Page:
During the week I was invited to draft a piece for THE TIMES (I know, get me eh?) and it was published in this morning’s paper ahead of the #BoycottSpurs tomorrow.
As I did the piece for nowt, I feel justified in re-publishing it here for those who don’t buy/subscribe to THE TIMES.
That is all.
“What is a club in any case? Not the buildings or the directors or the people who are paid to represent it. It’s not the television contracts, get-out clauses, marketing departments or executive boxes. It’s the noise, the passion, the feeling of belonging, the pride in your city.” Sir Bobby Robson.
As a neat summation of what supporters feel for their clubs I don’t think many can go past this homespun wisdom from a Co Durham miner’s son. Robson understood what made supporters fall in love with football. He played on north east mud for Langley Park, he managed at the World Cup, the Nou Camp and St James’ Park. Here was a man who could look into a crowd and understand what drew the people from firesides in the biting cold of a late winter afternoon.
Robson’s emotional intelligence is utterly absent in the cold, dead, money-making heart of Mike Ashley’s Newcastle United. Over eight years, Ashley’s artless ownership has drained the life out of one of English football’s most iconic clubs. As a lifelong supporter of this maddening institution, I regard it as special, just as the fan of any club does their own, and in Newcastle’s case, it is the focus of a city, a region’s pride, its hopes, its longing and its dreams.
Ashley has crushed that. Also-rans with a self-imposed glass ceiling, Newcastle are deliberately non-competitive in cup competitions (not “a priority,”), for fear it upsets a fragile financial model. Who view the Europa League as a strain on a threadbare squad, assembled to achieve league survival and no more. With players signed on the promise of an opportunity before being sold on at profit. Cold, calculating, joyless.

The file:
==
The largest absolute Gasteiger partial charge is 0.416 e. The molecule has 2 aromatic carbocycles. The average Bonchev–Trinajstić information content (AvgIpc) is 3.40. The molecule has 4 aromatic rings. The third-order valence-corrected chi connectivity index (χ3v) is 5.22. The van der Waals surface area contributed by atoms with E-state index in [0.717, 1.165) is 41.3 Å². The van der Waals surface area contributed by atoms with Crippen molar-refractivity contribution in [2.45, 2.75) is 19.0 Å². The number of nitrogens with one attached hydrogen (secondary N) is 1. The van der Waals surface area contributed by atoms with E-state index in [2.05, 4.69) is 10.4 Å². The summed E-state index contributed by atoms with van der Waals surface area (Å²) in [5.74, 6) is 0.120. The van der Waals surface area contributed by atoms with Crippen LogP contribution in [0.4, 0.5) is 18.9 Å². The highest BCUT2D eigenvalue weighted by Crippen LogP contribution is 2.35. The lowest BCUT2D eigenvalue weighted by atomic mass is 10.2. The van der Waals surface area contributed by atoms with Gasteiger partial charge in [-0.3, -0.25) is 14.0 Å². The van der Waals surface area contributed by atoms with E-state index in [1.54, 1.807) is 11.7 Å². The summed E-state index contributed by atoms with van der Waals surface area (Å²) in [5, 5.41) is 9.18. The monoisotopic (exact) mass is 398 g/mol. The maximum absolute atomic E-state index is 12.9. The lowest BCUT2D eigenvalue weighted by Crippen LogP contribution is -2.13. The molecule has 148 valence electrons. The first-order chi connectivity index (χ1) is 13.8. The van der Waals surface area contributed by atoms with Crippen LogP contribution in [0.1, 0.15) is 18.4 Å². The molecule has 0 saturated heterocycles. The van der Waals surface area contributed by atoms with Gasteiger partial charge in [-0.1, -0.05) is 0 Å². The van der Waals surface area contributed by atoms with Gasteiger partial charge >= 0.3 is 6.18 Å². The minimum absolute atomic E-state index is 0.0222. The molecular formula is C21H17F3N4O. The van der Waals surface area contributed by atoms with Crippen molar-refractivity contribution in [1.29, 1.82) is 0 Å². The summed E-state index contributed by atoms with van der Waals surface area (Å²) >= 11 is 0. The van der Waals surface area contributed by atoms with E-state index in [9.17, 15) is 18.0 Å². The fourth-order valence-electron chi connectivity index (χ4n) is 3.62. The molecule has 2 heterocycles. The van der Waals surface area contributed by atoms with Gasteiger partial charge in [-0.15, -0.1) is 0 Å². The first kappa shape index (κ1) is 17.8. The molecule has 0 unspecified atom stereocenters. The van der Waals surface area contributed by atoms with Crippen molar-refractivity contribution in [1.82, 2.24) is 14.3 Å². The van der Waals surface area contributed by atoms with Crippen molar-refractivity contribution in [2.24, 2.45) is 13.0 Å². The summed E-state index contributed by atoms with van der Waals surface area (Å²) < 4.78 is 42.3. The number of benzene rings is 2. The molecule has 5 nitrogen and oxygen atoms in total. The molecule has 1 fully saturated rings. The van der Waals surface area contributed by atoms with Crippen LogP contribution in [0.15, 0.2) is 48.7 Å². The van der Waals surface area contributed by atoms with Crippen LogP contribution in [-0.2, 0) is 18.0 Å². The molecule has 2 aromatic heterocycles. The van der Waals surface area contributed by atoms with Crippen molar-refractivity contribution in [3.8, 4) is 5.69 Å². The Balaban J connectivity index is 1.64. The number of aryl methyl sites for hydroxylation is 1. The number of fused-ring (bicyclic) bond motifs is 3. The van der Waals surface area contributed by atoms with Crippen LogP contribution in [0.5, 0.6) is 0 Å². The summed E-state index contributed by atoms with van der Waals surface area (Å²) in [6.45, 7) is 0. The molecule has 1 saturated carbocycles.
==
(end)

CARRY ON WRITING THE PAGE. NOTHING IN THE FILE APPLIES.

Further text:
As one of those ‘deluded Geordies’ of media imagination, I could be accused of a lack of understanding of the wider financial world Newcastle finds itself in. The overwhelming body of our support knows it cannot hope to compete with Roman Abramovich or Sheihk Mansour, but this is no raggy-arsed operation. It remains in the top-10 best supported clubs in Europe and is in the top-20 wealthiest clubs on the continent. It attracts the third-highest gates in the Premier League.
For all of Ashley’s business genius, every income stream (bar television) has narrowed under his tenure. Less money at the gate, from merchandising, from commercial and corporate since his takeover in 2007. In those same eight years, not a single player has emerged from the ranks to establish himself as a first-team regular (bothTim Krul and Andy Carroll were already here when Ashley arrived).
The news this week that Newcastle ended the last financial year with £34m in the bank has scandalised a support watching its tattered, managerless team nosedive down the table and write off a second successive season. Eight years? God, it seems longer. We are at breaking point, frustrated by a club which has disengaged from the community that has sustained it since 1892, with senior executives whose response to ferocious condemnation is a silent arrogance.
Tomorrow, the stands will be emptier for the visit of Tottenham Hotspur and the SKY cameras. Some might portray this as the last twitch of a once utterly compelling football club as it sinks slowly into torpor. Or it could be the start of a fightback for the heart and soul of something truly beloved. I firmly believe it is the latter.
MICHAEL MARTIN – Editor, true faith, Newcastle United Fanzine
also at www.true-faith.co.uk Follow on @tfeditor1892
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